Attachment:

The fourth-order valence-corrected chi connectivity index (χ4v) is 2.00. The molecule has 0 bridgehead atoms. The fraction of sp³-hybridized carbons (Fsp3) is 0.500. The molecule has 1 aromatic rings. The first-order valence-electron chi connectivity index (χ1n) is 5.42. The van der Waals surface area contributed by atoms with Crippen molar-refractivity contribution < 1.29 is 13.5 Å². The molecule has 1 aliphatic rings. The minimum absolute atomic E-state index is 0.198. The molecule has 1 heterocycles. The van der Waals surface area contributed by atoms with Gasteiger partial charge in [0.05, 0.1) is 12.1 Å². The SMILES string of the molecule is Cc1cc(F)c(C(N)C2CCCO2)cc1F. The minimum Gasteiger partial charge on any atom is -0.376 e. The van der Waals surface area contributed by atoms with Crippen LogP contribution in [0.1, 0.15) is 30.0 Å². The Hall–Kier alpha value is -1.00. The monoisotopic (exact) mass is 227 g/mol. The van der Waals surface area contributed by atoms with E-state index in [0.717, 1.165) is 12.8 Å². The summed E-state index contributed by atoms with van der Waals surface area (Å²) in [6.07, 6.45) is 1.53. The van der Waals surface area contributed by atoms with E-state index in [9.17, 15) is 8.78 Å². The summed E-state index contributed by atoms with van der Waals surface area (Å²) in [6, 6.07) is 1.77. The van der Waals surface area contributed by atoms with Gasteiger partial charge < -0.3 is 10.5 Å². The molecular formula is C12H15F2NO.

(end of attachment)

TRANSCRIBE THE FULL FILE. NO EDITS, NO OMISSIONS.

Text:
The fourth-order valence-corrected chi connectivity index (χ4v) is 2.00. The molecule has 0 bridgehead atoms. The fraction of sp³-hybridized carbons (Fsp3) is 0.500. The molecule has 1 aromatic rings. The first-order valence-electron chi connectivity index (χ1n) is 5.42. The van der Waals surface area contributed by atoms with Crippen molar-refractivity contribution < 1.29 is 13.5 Å². The molecule has 1 aliphatic rings. The minimum absolute atomic E-state index is 0.198. The molecule has 1 heterocycles. The van der Waals surface area contributed by atoms with Gasteiger partial charge in [0.05, 0.1) is 12.1 Å². The SMILES string of the molecule is Cc1cc(F)c(C(N)C2CCCO2)cc1F. The minimum Gasteiger partial charge on any atom is -0.376 e. The van der Waals surface area contributed by atoms with Crippen LogP contribution in [0.1, 0.15) is 30.0 Å². The Hall–Kier alpha value is -1.00. The monoisotopic (exact) mass is 227 g/mol. The van der Waals surface area contributed by atoms with E-state index in [0.717, 1.165) is 12.8 Å². The summed E-state index contributed by atoms with van der Waals surface area (Å²) in [6.07, 6.45) is 1.53. The van der Waals surface area contributed by atoms with E-state index in [9.17, 15) is 8.78 Å². The summed E-state index contributed by atoms with van der Waals surface area (Å²) in [6, 6.07) is 1.77. The van der Waals surface area contributed by atoms with Gasteiger partial charge < -0.3 is 10.5 Å². The molecular formula is C12H15F2NO.